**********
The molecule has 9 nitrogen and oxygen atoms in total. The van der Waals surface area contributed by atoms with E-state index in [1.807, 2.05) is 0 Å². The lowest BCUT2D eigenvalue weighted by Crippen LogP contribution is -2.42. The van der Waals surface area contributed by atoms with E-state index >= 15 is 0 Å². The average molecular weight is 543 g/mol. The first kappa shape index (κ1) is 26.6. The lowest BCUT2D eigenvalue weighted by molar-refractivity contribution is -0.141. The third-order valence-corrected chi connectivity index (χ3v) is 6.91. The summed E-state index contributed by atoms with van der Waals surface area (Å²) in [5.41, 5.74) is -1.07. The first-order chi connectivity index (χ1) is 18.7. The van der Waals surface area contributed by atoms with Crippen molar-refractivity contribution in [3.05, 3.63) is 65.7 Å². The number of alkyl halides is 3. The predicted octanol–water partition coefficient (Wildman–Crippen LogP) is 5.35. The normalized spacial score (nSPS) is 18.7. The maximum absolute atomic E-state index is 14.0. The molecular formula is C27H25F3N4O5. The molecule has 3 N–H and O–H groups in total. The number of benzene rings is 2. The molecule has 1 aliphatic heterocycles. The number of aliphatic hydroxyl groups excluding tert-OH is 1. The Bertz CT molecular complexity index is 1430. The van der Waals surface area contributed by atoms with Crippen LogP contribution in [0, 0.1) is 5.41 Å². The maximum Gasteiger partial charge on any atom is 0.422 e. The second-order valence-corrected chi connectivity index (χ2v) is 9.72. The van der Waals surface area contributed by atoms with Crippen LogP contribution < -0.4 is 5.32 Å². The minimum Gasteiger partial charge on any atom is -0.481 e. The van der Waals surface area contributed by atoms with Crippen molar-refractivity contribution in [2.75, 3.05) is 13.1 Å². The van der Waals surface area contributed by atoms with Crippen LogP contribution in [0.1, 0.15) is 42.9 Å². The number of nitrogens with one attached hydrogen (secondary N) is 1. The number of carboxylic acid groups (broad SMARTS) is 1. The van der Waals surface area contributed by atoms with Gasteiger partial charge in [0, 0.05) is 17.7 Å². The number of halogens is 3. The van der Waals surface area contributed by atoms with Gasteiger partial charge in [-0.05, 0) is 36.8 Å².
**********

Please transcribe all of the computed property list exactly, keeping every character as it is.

The molecule has 9 nitrogen and oxygen atoms in total. The van der Waals surface area contributed by atoms with E-state index in [1.807, 2.05) is 0 Å². The lowest BCUT2D eigenvalue weighted by Crippen LogP contribution is -2.42. The van der Waals surface area contributed by atoms with E-state index >= 15 is 0 Å². The average molecular weight is 543 g/mol. The first kappa shape index (κ1) is 26.6. The lowest BCUT2D eigenvalue weighted by molar-refractivity contribution is -0.141. The third-order valence-corrected chi connectivity index (χ3v) is 6.91. The summed E-state index contributed by atoms with van der Waals surface area (Å²) in [5.41, 5.74) is -1.07. The first-order chi connectivity index (χ1) is 18.7. The van der Waals surface area contributed by atoms with Crippen molar-refractivity contribution in [3.05, 3.63) is 65.7 Å². The number of alkyl halides is 3. The predicted octanol–water partition coefficient (Wildman–Crippen LogP) is 5.35. The normalized spacial score (nSPS) is 18.7. The maximum absolute atomic E-state index is 14.0. The molecular formula is C27H25F3N4O5. The molecule has 3 N–H and O–H groups in total. The number of benzene rings is 2. The molecule has 1 aliphatic heterocycles. The number of aliphatic hydroxyl groups excluding tert-OH is 1. The Bertz CT molecular complexity index is 1430. The van der Waals surface area contributed by atoms with Crippen LogP contribution in [0, 0.1) is 5.41 Å². The maximum Gasteiger partial charge on any atom is 0.422 e. The second-order valence-corrected chi connectivity index (χ2v) is 9.72. The van der Waals surface area contributed by atoms with Crippen LogP contribution < -0.4 is 5.32 Å². The minimum Gasteiger partial charge on any atom is -0.481 e. The van der Waals surface area contributed by atoms with Crippen molar-refractivity contribution in [2.75, 3.05) is 13.1 Å². The van der Waals surface area contributed by atoms with Crippen LogP contribution in [0.1, 0.15) is 42.9 Å². The number of nitrogens with one attached hydrogen (secondary N) is 1. The number of carboxylic acid groups (broad SMARTS) is 1. The van der Waals surface area contributed by atoms with Gasteiger partial charge in [0, 0.05) is 17.7 Å². The number of halogens is 3. The van der Waals surface area contributed by atoms with Gasteiger partial charge in [-0.05, 0) is 36.8 Å².